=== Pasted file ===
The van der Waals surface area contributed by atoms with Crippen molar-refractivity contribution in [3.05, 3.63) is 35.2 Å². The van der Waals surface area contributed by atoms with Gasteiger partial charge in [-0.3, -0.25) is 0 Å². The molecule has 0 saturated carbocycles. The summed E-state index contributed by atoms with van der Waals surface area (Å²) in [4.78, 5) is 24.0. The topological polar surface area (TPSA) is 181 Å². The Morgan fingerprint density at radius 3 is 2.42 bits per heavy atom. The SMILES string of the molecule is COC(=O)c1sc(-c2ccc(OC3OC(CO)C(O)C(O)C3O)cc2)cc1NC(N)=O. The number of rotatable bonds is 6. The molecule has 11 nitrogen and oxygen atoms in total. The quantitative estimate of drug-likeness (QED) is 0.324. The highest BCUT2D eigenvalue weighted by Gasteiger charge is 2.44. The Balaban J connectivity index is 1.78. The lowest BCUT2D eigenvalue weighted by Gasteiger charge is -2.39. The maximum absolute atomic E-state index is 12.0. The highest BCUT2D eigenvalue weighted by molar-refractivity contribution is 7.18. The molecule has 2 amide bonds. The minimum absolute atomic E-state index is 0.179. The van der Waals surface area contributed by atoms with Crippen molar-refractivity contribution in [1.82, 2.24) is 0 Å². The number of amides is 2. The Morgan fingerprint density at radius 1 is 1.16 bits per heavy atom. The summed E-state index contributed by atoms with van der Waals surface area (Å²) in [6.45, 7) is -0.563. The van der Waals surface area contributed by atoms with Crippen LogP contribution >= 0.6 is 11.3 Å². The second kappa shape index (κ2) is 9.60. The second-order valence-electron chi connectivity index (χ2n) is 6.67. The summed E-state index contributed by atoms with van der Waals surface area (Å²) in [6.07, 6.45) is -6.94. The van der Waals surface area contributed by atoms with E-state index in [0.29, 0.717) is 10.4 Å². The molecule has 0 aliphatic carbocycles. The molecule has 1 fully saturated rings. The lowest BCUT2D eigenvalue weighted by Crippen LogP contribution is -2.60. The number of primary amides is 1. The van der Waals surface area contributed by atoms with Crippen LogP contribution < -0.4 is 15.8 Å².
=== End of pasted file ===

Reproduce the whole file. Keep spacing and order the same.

The van der Waals surface area contributed by atoms with Crippen molar-refractivity contribution in [3.05, 3.63) is 35.2 Å². The van der Waals surface area contributed by atoms with Gasteiger partial charge in [-0.3, -0.25) is 0 Å². The molecule has 0 saturated carbocycles. The summed E-state index contributed by atoms with van der Waals surface area (Å²) in [4.78, 5) is 24.0. The topological polar surface area (TPSA) is 181 Å². The Morgan fingerprint density at radius 3 is 2.42 bits per heavy atom. The SMILES string of the molecule is COC(=O)c1sc(-c2ccc(OC3OC(CO)C(O)C(O)C3O)cc2)cc1NC(N)=O. The number of rotatable bonds is 6. The molecule has 11 nitrogen and oxygen atoms in total. The quantitative estimate of drug-likeness (QED) is 0.324. The highest BCUT2D eigenvalue weighted by Gasteiger charge is 2.44. The Balaban J connectivity index is 1.78. The lowest BCUT2D eigenvalue weighted by Gasteiger charge is -2.39. The maximum absolute atomic E-state index is 12.0. The highest BCUT2D eigenvalue weighted by molar-refractivity contribution is 7.18. The molecule has 2 amide bonds. The minimum absolute atomic E-state index is 0.179. The van der Waals surface area contributed by atoms with Crippen molar-refractivity contribution in [1.82, 2.24) is 0 Å². The number of amides is 2. The Morgan fingerprint density at radius 1 is 1.16 bits per heavy atom. The summed E-state index contributed by atoms with van der Waals surface area (Å²) in [6.45, 7) is -0.563. The van der Waals surface area contributed by atoms with Crippen LogP contribution >= 0.6 is 11.3 Å². The second kappa shape index (κ2) is 9.60. The second-order valence-electron chi connectivity index (χ2n) is 6.67. The summed E-state index contributed by atoms with van der Waals surface area (Å²) in [6.07, 6.45) is -6.94. The van der Waals surface area contributed by atoms with E-state index in [0.29, 0.717) is 10.4 Å². The molecule has 0 aliphatic carbocycles. The molecule has 1 fully saturated rings. The lowest BCUT2D eigenvalue weighted by Crippen LogP contribution is -2.60. The number of primary amides is 1. The van der Waals surface area contributed by atoms with Crippen LogP contribution < -0.4 is 15.8 Å².